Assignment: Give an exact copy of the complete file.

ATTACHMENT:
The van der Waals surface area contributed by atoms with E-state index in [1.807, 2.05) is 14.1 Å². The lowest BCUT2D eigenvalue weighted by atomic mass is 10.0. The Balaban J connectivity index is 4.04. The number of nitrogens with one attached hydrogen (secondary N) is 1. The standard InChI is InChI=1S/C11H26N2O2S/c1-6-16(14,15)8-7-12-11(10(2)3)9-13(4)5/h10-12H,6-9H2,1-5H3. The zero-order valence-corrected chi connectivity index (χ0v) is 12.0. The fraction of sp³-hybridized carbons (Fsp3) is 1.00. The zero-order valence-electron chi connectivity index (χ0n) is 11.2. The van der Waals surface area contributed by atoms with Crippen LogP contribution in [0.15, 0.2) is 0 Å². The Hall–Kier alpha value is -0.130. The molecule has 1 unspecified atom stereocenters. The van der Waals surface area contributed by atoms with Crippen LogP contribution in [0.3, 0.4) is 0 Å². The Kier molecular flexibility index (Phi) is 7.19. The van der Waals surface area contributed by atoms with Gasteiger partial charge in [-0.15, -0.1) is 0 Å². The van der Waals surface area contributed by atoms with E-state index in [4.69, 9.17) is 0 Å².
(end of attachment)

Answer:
The van der Waals surface area contributed by atoms with E-state index in [1.807, 2.05) is 14.1 Å². The lowest BCUT2D eigenvalue weighted by atomic mass is 10.0. The Balaban J connectivity index is 4.04. The number of nitrogens with one attached hydrogen (secondary N) is 1. The standard InChI is InChI=1S/C11H26N2O2S/c1-6-16(14,15)8-7-12-11(10(2)3)9-13(4)5/h10-12H,6-9H2,1-5H3. The zero-order valence-corrected chi connectivity index (χ0v) is 12.0. The fraction of sp³-hybridized carbons (Fsp3) is 1.00. The zero-order valence-electron chi connectivity index (χ0n) is 11.2. The van der Waals surface area contributed by atoms with Crippen LogP contribution in [0.15, 0.2) is 0 Å². The Hall–Kier alpha value is -0.130. The molecule has 1 unspecified atom stereocenters. The van der Waals surface area contributed by atoms with Crippen LogP contribution in [0.3, 0.4) is 0 Å². The Kier molecular flexibility index (Phi) is 7.19. The van der Waals surface area contributed by atoms with Gasteiger partial charge in [-0.15, -0.1) is 0 Å². The van der Waals surface area contributed by atoms with E-state index in [4.69, 9.17) is 0 Å².